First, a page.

The 8 Scariest Short Horror Films Online

I am going to take a short sabbatical from writing until March.  However, I don’t want to leave you all bored until then.  Fellow horror author friend, Chris Musgrave, shared this link with me and I thought you would all enjoy.

Lights Out is my favorite.  What is yours?

Why I Write Horror for Children – Neil Gaiman

This week I have been suffering from a horrible virus and the original post for today is garbage, written under the influence of a fever.  So I will save you from that pain.  Instead, here is a delightful little video of Neil Gaiman explaining why he writes horror for children.  I am starting my own venture into horror literature for children.  Many tell me that I am insane and that it is morbid to corrupt children like that.

Those people could not be further from the truth.  Scary stories for children have been around from the dawn of humanity.  Oral traditions used tales of terror as a teaching experience.  If you have ever seen the movie The Croods, the stories that the father tells his children are a perfect example of this.  His stories taught about the macabre dangers of life.  However, scary stories do something else in addition to teaching, something that most people don’t expect: they give a reader hope and strength.

Gaiman’s words and drive to write horror stories for children echo my own desires.  We want to give young readers a story to get them through the hard times in life.  To have these young readers say “This character is going through something so dismally horrible, but you know what – the character survived it.  My situation is not as bad.  I can get through this too.”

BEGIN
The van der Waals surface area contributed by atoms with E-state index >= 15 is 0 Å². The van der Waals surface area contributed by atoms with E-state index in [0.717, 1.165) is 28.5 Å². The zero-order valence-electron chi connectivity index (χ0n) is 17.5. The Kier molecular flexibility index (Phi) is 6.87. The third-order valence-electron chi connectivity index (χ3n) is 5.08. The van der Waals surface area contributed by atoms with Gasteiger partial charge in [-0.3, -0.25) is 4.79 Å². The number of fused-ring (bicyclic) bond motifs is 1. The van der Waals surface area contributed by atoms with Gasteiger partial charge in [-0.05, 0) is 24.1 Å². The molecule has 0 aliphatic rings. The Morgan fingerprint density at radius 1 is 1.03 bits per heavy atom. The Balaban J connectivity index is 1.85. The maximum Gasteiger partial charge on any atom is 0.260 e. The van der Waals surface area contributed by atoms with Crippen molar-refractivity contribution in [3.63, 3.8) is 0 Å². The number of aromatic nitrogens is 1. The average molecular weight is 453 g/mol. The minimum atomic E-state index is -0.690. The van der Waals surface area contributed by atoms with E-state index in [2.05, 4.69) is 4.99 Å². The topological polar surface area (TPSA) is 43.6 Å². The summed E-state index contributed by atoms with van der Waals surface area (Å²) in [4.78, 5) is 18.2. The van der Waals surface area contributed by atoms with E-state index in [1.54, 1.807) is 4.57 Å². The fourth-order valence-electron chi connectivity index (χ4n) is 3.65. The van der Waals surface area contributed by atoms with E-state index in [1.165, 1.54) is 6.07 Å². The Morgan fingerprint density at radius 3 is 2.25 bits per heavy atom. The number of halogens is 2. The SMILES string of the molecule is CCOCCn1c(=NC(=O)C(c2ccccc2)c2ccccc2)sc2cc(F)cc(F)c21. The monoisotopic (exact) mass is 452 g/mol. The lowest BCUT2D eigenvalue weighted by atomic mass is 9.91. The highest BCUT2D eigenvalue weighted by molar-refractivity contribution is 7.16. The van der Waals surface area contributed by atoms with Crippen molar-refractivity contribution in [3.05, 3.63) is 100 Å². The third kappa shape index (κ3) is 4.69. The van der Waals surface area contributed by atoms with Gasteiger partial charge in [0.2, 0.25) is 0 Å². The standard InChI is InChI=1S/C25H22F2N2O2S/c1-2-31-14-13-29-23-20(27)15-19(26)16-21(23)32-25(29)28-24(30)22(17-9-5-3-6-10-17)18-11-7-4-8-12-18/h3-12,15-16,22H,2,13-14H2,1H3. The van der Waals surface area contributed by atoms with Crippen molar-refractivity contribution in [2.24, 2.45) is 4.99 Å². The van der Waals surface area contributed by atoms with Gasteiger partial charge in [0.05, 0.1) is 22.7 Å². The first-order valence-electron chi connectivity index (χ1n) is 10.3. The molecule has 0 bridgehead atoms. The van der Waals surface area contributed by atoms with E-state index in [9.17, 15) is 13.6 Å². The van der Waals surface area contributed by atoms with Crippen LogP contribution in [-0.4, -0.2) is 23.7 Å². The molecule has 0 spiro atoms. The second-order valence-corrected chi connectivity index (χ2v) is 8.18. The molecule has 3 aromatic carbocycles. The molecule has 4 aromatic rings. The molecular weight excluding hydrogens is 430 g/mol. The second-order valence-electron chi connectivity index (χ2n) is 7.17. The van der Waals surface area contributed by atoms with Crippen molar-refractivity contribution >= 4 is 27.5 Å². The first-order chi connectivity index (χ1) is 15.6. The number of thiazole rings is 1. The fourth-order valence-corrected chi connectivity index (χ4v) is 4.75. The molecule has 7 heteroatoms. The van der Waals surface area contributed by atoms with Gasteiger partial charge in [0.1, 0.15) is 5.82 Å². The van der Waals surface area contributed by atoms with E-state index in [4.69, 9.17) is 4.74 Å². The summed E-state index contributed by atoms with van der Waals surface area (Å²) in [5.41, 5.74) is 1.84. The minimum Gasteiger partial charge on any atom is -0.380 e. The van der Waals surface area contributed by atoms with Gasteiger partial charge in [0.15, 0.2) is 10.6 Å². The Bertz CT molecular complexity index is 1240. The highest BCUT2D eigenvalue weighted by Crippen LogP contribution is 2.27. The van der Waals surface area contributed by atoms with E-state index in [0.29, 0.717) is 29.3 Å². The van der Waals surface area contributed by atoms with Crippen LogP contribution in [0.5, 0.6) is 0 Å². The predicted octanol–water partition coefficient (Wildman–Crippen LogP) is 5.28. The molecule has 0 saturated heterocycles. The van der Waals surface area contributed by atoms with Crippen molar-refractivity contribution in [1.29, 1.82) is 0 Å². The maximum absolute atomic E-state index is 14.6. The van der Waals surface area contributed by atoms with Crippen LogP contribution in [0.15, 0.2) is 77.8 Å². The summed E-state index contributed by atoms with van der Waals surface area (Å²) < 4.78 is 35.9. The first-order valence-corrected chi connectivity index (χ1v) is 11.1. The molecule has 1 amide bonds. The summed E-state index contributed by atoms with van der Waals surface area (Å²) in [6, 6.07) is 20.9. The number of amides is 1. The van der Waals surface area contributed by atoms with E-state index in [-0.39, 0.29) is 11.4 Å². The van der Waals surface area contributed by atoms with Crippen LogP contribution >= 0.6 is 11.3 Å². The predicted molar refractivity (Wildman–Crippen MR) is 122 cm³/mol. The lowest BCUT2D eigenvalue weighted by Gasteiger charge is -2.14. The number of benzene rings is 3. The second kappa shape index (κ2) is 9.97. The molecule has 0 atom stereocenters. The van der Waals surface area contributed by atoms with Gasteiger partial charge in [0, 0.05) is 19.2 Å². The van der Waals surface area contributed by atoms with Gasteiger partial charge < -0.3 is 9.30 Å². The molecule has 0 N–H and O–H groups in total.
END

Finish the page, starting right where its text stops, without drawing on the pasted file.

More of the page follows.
Yes, some will think that is twisted, but stop for a moment and think about the context.  Think of the horror stories that you read in the adult genre.  Do you not relate your life and situations to characters in those books?  Even if it is for the briefest moment, you do think to yourself, “wow, this main character has it so much worse than I do, and he/she is getting through it.  Maybe things are not so bad for me.”

10 Terrifying Monsters in Literature

While I am away, unplugged from the world to write my novel, you will all have to be satisfied with a video list of 10 terrifying monsters in literature.   The #1 monster is the one who shaped my obsession with these creatures of the unknown.  As a young child, I used to fear that if I walked past a mirror the Jabberwocky would reach out and pull me into the realm of his Wonderland.  The Jabberwocky’s version of Wonderland was much darker than Alice’s version in my imagination.   Needless to say that to this day I still have a little fear around mirrors…

I would like to point out that I argue #8 should be #2, just because the Wendigo has to be my favorite monster in existence and the current antagonist of my novels.  😉


The Healing of Dark Fiction

Joanna Penn, from The Creative Penn, interviewed J Thorn, author of Horror and Dark Fantasy, about the dark realm and how he thrives writing about the fear.  J Thorn’s best selling book has sold over 100,000 copies, which ranks him as a Top 100 Author in Horror, Science Fiction, and Fantasy.  He is a master of the craft and educated in the occult and mysticism.  The latter lends for excellent material for his numerous tomes.  He is driven by the macabre and within this interview, you can hear how passionate he is about his genre.

I always enjoy hearing how other authors feel about the darker genres.  As these genres can delve into the gore, terror, and ultimate evil, there is a serene sentiment that is echoed in the voices of all authors who dare to craft this somewhat “taboo” genre.  We all find dark fiction healing.  There is something to be said about being courageous enough to write worldly terror down on paper and share with others.  The fear of rejection, ridicule, and hatred are a few words that spring to mind.  It is something that all authors go through, but we of the dark arts probably experience it to a higher degree… well, maybe those of erotica do as well.  We push the boundaries set by social norms.  We bring into the minds of our readers thoughts and ideas and characters that could potentially scar them for life.  But once the story is out there, once it is accepted, once it is loved… It is liberating.  It is healing.